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1 June 2013 Thermal Tolerance and Metabolic Responses of Two Damselfish Species from a Hyperthermic Rockpool Nursery in Dry Tortugas National Park, USA
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Abstract
Beachrock formations on Loggerhead Key in Dry Tortugas National Park, USA are an important nursery for many juvenile reef fishes. Wide variations in temperature are common in these areas and can markedly influence fish metabolism and thermal tolerance. We determined routine resting metabolic rate and temperature quotient (Q10) at 24 and 32°C. Thermal tolerance (measured as critical thermal maximum, CTmax) was also measured for sergeant major (Abudefduf saxitilis) and cocoa damselfish (Stegastes variabilis) acclimatized to beachrock nursery temperatures. Sergeant majors occupied shallow rockpool margins that experience rapid, extreme temperature changes. These fish exhibited relatively low metabolic rates, reduced Q10 values (2.40), and relatively high levels of temperature tolerance (CTmax = 40.0°C). Cocoa damselfish selected deeper, more thermally stable rockpool areas. These fish had higher metabolic rates, were more sensitive to temperature increase (Q10 = 2.84), and were less tolerant of high temperatures (CTmax = 38.6°C) than sergeant majors. Metabolic and temperature tolerance adaptations of juvenile sergeant majors and cocoa damselfish allow these fishes to exploit a variety of microhabitats found in beachrock areas on Loggerhead Key.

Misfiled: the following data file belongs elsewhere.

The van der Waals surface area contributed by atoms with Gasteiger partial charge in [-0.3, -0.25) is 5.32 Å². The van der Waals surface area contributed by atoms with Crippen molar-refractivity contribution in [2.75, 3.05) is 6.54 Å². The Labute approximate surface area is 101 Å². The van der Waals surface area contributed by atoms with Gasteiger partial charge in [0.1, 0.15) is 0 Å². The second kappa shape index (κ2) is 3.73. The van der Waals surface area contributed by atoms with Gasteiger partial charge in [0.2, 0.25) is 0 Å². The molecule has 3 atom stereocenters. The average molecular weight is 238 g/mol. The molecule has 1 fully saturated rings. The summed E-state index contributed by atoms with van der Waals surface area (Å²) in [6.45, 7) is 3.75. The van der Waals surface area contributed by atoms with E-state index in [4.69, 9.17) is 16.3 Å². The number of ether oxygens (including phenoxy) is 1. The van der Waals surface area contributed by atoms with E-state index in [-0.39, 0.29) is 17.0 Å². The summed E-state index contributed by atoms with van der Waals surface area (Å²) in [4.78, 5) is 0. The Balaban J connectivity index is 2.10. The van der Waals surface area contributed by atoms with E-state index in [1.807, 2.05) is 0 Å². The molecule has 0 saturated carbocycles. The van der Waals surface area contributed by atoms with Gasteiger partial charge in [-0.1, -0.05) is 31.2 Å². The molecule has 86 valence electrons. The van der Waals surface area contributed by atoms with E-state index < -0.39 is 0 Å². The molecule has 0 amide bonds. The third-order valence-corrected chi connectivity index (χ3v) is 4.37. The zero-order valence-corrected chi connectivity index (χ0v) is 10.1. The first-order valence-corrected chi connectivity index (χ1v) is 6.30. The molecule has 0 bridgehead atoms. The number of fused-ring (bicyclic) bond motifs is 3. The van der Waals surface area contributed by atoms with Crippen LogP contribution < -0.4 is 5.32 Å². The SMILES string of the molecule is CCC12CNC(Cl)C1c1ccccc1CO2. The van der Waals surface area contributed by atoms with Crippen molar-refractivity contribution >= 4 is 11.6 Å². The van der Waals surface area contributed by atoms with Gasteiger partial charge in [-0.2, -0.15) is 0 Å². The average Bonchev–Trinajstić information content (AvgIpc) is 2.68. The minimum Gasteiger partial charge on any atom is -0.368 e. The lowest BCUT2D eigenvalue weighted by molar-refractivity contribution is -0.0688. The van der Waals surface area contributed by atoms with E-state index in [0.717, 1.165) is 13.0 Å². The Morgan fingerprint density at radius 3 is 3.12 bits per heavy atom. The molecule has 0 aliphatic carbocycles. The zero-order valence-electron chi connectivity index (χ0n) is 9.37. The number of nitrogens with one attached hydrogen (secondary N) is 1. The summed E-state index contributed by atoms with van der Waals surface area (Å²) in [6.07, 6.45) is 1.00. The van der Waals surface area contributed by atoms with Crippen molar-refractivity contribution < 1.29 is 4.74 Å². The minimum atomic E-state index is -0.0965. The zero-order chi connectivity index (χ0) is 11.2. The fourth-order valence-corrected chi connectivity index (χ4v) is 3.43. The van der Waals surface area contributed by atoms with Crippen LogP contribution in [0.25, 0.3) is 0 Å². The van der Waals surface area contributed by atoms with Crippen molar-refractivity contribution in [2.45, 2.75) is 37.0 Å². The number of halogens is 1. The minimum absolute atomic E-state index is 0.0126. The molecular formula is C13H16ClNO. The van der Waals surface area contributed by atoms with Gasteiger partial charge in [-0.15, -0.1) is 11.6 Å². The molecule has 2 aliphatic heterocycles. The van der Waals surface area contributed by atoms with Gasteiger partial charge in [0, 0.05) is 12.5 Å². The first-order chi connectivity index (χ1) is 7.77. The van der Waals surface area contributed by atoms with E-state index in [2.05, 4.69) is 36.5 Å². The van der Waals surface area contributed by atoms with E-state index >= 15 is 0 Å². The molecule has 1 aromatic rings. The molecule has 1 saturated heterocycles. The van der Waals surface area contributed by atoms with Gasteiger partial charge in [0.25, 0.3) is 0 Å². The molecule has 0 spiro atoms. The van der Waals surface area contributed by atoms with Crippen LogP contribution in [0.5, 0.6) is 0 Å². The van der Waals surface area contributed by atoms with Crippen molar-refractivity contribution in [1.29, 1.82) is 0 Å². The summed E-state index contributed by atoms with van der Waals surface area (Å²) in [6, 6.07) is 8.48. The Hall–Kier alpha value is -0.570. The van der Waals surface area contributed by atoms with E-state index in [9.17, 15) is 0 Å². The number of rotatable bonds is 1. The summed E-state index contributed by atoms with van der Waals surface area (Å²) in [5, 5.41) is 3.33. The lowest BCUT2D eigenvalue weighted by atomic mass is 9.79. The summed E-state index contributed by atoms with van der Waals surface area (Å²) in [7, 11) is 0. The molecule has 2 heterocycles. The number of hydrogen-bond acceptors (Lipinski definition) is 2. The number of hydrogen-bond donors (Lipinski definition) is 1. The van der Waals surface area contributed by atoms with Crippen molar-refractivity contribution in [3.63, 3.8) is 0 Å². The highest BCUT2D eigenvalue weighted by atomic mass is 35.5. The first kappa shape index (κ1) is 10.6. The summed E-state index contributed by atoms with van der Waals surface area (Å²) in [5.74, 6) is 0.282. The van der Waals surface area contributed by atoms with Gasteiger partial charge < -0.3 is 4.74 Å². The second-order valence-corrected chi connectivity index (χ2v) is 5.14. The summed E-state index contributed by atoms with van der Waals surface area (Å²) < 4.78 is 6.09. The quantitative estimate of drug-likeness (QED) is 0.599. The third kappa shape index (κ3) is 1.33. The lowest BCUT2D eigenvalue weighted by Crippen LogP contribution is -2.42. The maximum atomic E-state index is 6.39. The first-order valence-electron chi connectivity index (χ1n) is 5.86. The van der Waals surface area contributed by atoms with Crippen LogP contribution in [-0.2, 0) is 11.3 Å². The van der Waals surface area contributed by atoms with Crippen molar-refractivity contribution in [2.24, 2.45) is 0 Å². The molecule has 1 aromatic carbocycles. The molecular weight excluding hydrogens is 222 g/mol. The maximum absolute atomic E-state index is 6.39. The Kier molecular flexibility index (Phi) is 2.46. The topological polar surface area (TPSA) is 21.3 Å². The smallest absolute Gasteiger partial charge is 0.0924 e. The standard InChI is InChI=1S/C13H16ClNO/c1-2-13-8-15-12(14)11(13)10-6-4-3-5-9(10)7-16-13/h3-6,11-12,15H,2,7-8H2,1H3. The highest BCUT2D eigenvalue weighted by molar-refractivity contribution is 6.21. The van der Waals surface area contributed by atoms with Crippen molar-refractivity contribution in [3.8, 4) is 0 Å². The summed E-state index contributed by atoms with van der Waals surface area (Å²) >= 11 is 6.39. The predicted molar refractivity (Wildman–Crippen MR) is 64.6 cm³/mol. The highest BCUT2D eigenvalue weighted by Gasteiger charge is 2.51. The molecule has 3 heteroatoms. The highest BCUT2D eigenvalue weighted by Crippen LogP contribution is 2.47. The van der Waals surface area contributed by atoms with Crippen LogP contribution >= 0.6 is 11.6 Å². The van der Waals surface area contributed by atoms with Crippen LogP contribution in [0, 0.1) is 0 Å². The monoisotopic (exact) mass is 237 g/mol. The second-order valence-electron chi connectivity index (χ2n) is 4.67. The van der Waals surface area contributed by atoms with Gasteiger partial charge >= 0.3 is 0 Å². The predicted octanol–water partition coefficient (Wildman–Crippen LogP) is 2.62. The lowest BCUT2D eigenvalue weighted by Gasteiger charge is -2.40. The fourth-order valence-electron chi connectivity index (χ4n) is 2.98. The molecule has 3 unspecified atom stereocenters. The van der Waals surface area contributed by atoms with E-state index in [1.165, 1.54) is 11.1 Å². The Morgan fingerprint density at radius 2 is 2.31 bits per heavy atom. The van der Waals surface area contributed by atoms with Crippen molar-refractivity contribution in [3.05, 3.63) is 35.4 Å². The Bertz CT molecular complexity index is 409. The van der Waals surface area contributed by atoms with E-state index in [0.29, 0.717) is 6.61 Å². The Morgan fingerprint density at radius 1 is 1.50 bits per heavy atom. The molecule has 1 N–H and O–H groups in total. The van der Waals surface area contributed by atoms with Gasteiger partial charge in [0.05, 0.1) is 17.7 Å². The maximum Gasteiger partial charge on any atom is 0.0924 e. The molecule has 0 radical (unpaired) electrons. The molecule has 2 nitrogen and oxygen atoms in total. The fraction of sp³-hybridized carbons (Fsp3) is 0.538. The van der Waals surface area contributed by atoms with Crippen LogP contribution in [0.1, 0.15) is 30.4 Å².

Copyright 2013 College of Arts and Sciences University of Puerto Rico, Mayagüez
Theresa F. Dabruzzi, Ana G. Jimenez, Justin E. Speaks, Sarah R. Stoler, Melanie A. Sutton, Christopher M. Pomory and Wayne A. Bennett "Thermal Tolerance and Metabolic Responses of Two Damselfish Species from a Hyperthermic Rockpool Nursery in Dry Tortugas National Park, USA," Caribbean Journal of Science 47(2–3), (1 June 2013). https://doi.org/10.18475/cjos.v47i3.a10
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